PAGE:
Record: 37-33. Pace: 86-76. Change on 2012: +2.
Let's just review the Marlins this season. Coming in to tonight, their team line was .232/.289/.330, a .619 OPS which is close to 50 points worse the Cliff Pennington's career numbers. Not to pick on Pennington of course, but he's a player whose value is almost entirely with his glove. And the Marlins have been significantly worse than that this year. No team in the league has had an OPS that low for over 40 years, since the 1972 Padres. They're bad. But they have Giancarlo Stanton., who had a career OPS+ of 140 before tonight's game. He is the epitome of the guy you don't let beat you. He's Barry Bonds on the 2001 Giants.
Tonight, for example, he was being "protected" in the line-up by the Marlins' clean-up hitter, Marcell Ozuna. Ozuna is a rookie who possesses exactly one career home-run in the majors, over his 162 at-bats there. Stanton is, literally, the only hitter in the Marlins line-up who poses a threat. This isn't second-guessing. You can ask Mrs. SnakePit, because before Stanton's second at-bat, I turned and said to her, "This guy scares me." The result was a loud, very long fly-ball to the warning track and a large lump in my throat. But the D-backs didn't learn. With the game on the line subsequently, they pitched to Stanton twice, and got burned both times, costing them this one.
You can kinda understand the first situation. Patrick Corbin had pitched brilliantly through the first five innings, not just keeping the Marlins off the board, but no-hitting them. The only base-runners he had allowed were Stanton, who reached on an error by Martin Prado in the first, and a two-out walk in the fourth. The no-hitter was finally broken up by Juan Pierre, with one out in the sixth, who slapped a bloop hit over the head of third-base and dumped it into left-field. One out later, Stanton was up, and Corbin fell behind 2-0. He did appear to hit his spot with the next pitch, based on where Montero was setting up, but Stanton still crushed it, over the D-backs bullpen in left. Tied game.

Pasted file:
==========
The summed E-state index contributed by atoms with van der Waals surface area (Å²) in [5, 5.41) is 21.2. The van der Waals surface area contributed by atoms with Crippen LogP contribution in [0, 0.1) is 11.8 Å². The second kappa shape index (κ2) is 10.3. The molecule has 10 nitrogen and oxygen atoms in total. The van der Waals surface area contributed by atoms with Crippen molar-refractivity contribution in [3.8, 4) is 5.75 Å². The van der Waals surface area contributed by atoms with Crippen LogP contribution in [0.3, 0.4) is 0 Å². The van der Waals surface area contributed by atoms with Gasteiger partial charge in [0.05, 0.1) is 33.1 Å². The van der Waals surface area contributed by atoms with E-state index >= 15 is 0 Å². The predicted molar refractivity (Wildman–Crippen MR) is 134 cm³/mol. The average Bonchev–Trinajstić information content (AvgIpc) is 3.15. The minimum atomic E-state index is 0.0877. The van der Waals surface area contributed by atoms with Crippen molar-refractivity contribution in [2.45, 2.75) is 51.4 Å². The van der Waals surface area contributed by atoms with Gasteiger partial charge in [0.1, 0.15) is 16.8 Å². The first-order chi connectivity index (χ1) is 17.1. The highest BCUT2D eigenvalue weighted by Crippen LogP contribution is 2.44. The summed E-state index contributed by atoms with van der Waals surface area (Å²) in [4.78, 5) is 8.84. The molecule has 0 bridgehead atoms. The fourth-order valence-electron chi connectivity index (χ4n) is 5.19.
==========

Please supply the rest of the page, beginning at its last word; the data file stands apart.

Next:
There's another proverb that seems relevant here. Fool me once, shame on you; fool me twice, shame on me. After a scoreless seventh and eighth innings, Corbin exited, having allowed two hits and one walk, striking out seven and throwing 106 pitches. The team turned to Heath Bell for the ninth, which is fairly standard practice: at home, you use your closer in the ninth of a tied game, and play for the win in the bottom of the inning. With one out, Stanton was up again. Bell got ahead of him with some nasty curves, but with a 1-2 count, left a fastball up - as 'hacks noted. apparently shaking off Montero - and Stanton, inevitably, crushed it the other way, over the fences in left-field.
Daniel Hudson made a spirited attempt to defend the decision on Twitter, saying "Sorry guys, two outs in the ninth, you NEVER put the go ahead run on base. Next guy hits a homer, you’re down 2. Then what?" Of course, as noted above, the odds of Ozuna hitting a home-run were so slim as to require some kind of advanced optical device to locate them. Frankly, knowing Stanton was certain to come up in the ninth, I'd have used Ziegler, off whom it's almost impossible for anyone to hit a home-run. If he walked or got one through the infield, you play no doubles defense, and it takes two hits to score him. The bottom of the Marlins order probably aren't going to do that.
Remarkably, the Marlins didn't just win despite not getting a hit with runners in scoring position, they didn't even have ONE PLATE-APPEARANCE with runners in scoring position. It's only the fourth time in franchise history we've lost such a game. It was also only the sixth time the Diamondbacks pitching staff have allowed three hits or fewer over nine innings of work, and still lost - the last occasion was in September 2008, when Jon Rauch allowed a go-ahead home-run to Corey Patterson in the 10th inning against Cincinnati, and we lost 2-1 to the Reds, who had one at-bat with RISP all night, and no hits.